|"Top Ten Tuesday" is a weekly bookish meme hosted by That Artsy Reader Girl!|
Today's theme for "Top Ten Tuesday" - Books I Hated, But I'm Still Glad I Read - threw me for a bit of a loop. It's a very specific grey area to fall in, in terms of reading criteria: there are plenty of books I'm glad I've read over the course of my life, and there are a sizable amount of books I've hated, but the lines of intersection between those two points are fairly few and far between.
So, instead, I focused in my attention on the reasons behind the list, aka, reasons why we hate, but appreciate. Some because they gave me broader scope of literary comprehension, which I disliked for their content or style, but the reading of which allowed me entrance into further realms of popular discussion. Some, because they allowed me to clarify the reasoning behind what I like and don't like in novels - specifically, the latter - as well as authors, and gave me the opportunity to vocalize that dislike more clearly. And of course, others just to say that I've read them, whether for bragging rights, or just to get people off my back!
Just for clarification purposes, I should note that I purposefully chose not to include books that were completed for a course grade, which is the only reason why John Steinbeck does not make an appearance on this list (as both Of Mice and Men and Grapes of Wrath were assigned in high school, and both were long, arduous slogs that I hated every step of the journey for).
for greater cultural understanding
Okay, remember the rule I just said about no school books? Throw it out for this first installment, as I originally had to read it as a summer project in high school. I originally chalked my dislike of it up to having read it at the wrong time, as it's difficult to place yourself squarely in the middle of the murky moors when it's 80 degrees and shining outside. Upon a later reread, I realized that nope, as it turns out, I just find 90% of the characters in this book morally reprehensible and unworthy of my attention. (However, if I had to confess... I still reread it from time to time. And it gave us that sweet-as-heck Kate Bush song.)
2. The Catcher in the Rye, J. D. Salinger
I still use the term "a total Holden Caulfield" to define pain-in-the-butt high schoolers as a form of shorthand. When my brother was assigned to read this for school, I was terrified he would identify with one of the rare similarly-aged protagonists you encounter in that environment... but good news! I've raised the boy right, and he thinks that Caulfield is a snot-nosed punk, too.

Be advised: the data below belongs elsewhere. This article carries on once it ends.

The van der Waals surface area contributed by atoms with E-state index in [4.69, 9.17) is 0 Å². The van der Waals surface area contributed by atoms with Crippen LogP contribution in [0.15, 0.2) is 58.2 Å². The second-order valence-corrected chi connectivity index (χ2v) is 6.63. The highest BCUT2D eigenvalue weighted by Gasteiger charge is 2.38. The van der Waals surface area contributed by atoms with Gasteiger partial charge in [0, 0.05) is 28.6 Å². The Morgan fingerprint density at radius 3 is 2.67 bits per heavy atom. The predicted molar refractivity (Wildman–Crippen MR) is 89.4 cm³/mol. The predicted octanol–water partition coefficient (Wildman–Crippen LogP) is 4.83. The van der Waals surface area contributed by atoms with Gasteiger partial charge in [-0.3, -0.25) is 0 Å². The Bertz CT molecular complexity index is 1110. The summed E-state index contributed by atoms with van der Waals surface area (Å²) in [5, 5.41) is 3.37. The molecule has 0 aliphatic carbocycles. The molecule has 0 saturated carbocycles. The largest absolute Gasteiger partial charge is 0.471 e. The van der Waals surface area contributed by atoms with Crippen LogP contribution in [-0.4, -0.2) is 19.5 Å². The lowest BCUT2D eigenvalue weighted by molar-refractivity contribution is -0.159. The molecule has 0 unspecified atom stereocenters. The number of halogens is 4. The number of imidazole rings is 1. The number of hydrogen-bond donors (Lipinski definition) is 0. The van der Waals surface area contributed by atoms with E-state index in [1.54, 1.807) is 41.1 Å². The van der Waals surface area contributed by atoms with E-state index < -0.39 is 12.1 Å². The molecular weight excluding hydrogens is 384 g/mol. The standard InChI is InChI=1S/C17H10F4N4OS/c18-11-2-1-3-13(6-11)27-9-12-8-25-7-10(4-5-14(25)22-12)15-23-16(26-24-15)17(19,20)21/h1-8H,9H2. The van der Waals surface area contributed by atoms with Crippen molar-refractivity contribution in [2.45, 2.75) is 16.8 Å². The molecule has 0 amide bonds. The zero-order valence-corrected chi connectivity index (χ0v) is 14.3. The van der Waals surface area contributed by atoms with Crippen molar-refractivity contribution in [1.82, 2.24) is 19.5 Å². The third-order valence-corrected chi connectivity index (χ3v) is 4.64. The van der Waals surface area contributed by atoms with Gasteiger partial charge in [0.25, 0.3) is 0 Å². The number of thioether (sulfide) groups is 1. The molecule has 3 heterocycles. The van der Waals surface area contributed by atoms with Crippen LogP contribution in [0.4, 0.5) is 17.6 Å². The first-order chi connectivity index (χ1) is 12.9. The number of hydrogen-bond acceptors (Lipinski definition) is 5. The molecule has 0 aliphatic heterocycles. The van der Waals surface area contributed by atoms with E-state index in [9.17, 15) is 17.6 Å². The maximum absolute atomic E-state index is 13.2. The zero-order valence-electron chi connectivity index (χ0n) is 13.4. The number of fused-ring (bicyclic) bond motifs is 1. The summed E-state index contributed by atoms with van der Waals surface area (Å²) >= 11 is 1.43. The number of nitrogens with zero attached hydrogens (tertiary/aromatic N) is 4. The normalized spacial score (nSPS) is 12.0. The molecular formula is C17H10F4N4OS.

3. You Are a Badass, Jen Sincero
A recent addition to this list, based on this review published just yesterday morning! While I disliked the book itself and found it highly unhelpful for a self-help book, at least now I'll know what everyone's so hyped-up about.
4. Wicked, Gregory Maguire
How unfair is it that one of the greatest contemporary musicals was based on such a deeply sub-par reading experience? Severe lack of Kristin Chenoweth, 0/10. On the real, though: the two formats of the story find their narrative in ways so disparate and unlike each other, chances are you're only going to like one or the other.
for judging people
While I consider myself to be a fairly positive person - especially when it comes to books - as well as one who would support others, no matter the differences between their interests and mine - especially when it comes to books - the Selection series was the first YA book series I've ever recalled having more fun dishing about with my friends, than actually reading. That being said, I've also read all of them for that very purpose, so she's the one who's got my money.
6. Lolita, Vladimir Nabokov
"I dislike Jane [Austen], and am prejudiced, in fact, against all women writers. They are all in another class. Could never see anything in Pride and Prejudice."Of course, he would later change his tune - after reading, of all things, Mansfield Park - and include Austen in several of his lecture series. This should not distract from the fact that Nabokov was, in my book, a complete twerp, and from what he says in contexts other than this one, a misogynist, and should be regarded with much higher scrutiny, from both a literary and moral context.
7. The Girl with the Dragon Tattoo, Stieg Larsson
Ditto to the above. Morally and literarily, I cannot get behind anyone who enjoyed this book series. I only made it through the first book due to sheer obstinance alone, and what I read in there was so vivid, the impressions it left still haunt me, and even seeing the book cover alone is now enough to make me curl my lip.
for saying I've read it
Holy cow, is this book beloved by a wide-ranging and strangely incensed group of people, many of whom I'm predominantly convinced have only watched the television show and somehow persuaded themselves they'd made it through this 800-something-page behemoth. I didn't enjoy it, but it checked off a square of a summer library challenge many years ago, and now I can pull out the receipts if fans try to check me on my dislike.
9. A Farewell to Arms, Ernest Hemingway
Same for the above: this one's all about reading it, only to come to understand more about how I don't like it. To be clear, A Moveable Feast is pretty good. To also be clear, Hemingway is a dipstick of the highest order, and if he were alive today, he'd be the human embodiment of a Bud Light that spilled on a wooden floor three days ago and no one thought to clean up.
10. On the Road, Jack Kerouac
In college, I had a friend who was absolutely incensed by the Beat and counter-culture writer's generation, and as a means of trying to relate, I decided to read Kerouac. The result was confused, messy, and boring. But at least I could tell my friend exactly why I didn't like it!
What's on your Top Ten? Let me know, in the comments below!